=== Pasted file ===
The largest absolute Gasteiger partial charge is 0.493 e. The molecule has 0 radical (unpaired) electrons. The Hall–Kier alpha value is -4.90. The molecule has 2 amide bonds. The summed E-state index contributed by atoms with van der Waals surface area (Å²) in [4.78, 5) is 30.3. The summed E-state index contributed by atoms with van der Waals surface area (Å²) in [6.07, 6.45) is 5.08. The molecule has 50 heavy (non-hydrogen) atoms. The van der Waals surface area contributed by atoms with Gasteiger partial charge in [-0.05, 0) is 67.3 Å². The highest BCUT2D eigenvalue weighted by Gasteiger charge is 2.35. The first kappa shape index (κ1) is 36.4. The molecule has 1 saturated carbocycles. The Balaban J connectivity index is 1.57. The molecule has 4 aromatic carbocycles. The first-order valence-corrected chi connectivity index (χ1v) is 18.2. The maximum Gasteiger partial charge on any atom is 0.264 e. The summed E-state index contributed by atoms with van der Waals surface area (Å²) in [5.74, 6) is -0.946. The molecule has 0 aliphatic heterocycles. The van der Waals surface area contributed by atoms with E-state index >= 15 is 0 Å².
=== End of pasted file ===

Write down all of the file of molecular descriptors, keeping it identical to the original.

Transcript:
The largest absolute Gasteiger partial charge is 0.493 e. The molecule has 0 radical (unpaired) electrons. The Hall–Kier alpha value is -4.90. The molecule has 2 amide bonds. The summed E-state index contributed by atoms with van der Waals surface area (Å²) in [4.78, 5) is 30.3. The summed E-state index contributed by atoms with van der Waals surface area (Å²) in [6.07, 6.45) is 5.08. The molecule has 50 heavy (non-hydrogen) atoms. The van der Waals surface area contributed by atoms with Gasteiger partial charge in [-0.05, 0) is 67.3 Å². The highest BCUT2D eigenvalue weighted by Gasteiger charge is 2.35. The first kappa shape index (κ1) is 36.4. The molecule has 1 saturated carbocycles. The Balaban J connectivity index is 1.57. The molecule has 4 aromatic carbocycles. The first-order valence-corrected chi connectivity index (χ1v) is 18.2. The maximum Gasteiger partial charge on any atom is 0.264 e. The summed E-state index contributed by atoms with van der Waals surface area (Å²) in [5.74, 6) is -0.946. The molecule has 0 aliphatic heterocycles. The van der Waals surface area contributed by atoms with E-state index >= 15 is 0 Å².